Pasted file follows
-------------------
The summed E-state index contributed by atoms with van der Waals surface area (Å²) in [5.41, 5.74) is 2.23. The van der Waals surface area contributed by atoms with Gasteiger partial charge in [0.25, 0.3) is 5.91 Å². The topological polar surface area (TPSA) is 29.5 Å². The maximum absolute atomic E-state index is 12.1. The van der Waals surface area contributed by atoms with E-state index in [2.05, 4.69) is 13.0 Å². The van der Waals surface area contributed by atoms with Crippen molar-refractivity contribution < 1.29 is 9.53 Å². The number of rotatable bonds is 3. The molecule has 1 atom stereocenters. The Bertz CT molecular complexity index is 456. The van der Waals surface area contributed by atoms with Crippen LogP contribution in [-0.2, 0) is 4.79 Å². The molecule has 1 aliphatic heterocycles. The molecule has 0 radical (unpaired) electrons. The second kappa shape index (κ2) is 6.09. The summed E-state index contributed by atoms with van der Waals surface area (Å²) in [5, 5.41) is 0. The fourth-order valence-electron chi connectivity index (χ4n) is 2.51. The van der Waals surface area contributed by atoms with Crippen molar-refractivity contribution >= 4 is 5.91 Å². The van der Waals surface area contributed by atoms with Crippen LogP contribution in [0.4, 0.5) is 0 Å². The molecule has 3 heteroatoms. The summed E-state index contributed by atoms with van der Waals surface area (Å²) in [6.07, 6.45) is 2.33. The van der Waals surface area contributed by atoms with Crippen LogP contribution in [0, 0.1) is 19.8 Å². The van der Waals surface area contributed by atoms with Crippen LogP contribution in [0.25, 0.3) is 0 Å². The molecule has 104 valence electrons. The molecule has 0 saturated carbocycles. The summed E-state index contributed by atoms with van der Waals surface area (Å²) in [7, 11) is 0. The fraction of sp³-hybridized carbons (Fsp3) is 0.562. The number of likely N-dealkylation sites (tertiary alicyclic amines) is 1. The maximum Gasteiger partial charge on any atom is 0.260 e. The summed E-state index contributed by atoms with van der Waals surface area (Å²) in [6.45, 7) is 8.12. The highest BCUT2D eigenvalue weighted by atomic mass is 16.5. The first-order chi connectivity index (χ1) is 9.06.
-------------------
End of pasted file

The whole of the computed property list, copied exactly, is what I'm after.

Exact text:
The summed E-state index contributed by atoms with van der Waals surface area (Å²) in [5.41, 5.74) is 2.23. The van der Waals surface area contributed by atoms with Gasteiger partial charge in [0.25, 0.3) is 5.91 Å². The topological polar surface area (TPSA) is 29.5 Å². The maximum absolute atomic E-state index is 12.1. The van der Waals surface area contributed by atoms with E-state index in [2.05, 4.69) is 13.0 Å². The van der Waals surface area contributed by atoms with Crippen molar-refractivity contribution < 1.29 is 9.53 Å². The number of rotatable bonds is 3. The molecule has 1 atom stereocenters. The Bertz CT molecular complexity index is 456. The van der Waals surface area contributed by atoms with Crippen LogP contribution in [-0.2, 0) is 4.79 Å². The molecule has 1 aliphatic heterocycles. The molecule has 0 radical (unpaired) electrons. The second kappa shape index (κ2) is 6.09. The summed E-state index contributed by atoms with van der Waals surface area (Å²) in [5, 5.41) is 0. The fourth-order valence-electron chi connectivity index (χ4n) is 2.51. The van der Waals surface area contributed by atoms with Crippen molar-refractivity contribution >= 4 is 5.91 Å². The van der Waals surface area contributed by atoms with Crippen LogP contribution in [0.4, 0.5) is 0 Å². The molecule has 3 heteroatoms. The summed E-state index contributed by atoms with van der Waals surface area (Å²) in [6.07, 6.45) is 2.33. The van der Waals surface area contributed by atoms with Crippen LogP contribution in [0, 0.1) is 19.8 Å². The van der Waals surface area contributed by atoms with Crippen LogP contribution in [0.25, 0.3) is 0 Å². The molecule has 104 valence electrons. The molecule has 0 saturated carbocycles. The summed E-state index contributed by atoms with van der Waals surface area (Å²) in [7, 11) is 0. The fraction of sp³-hybridized carbons (Fsp3) is 0.562. The number of likely N-dealkylation sites (tertiary alicyclic amines) is 1. The maximum Gasteiger partial charge on any atom is 0.260 e. The summed E-state index contributed by atoms with van der Waals surface area (Å²) in [6.45, 7) is 8.12. The highest BCUT2D eigenvalue weighted by atomic mass is 16.5. The first-order chi connectivity index (χ1) is 9.06.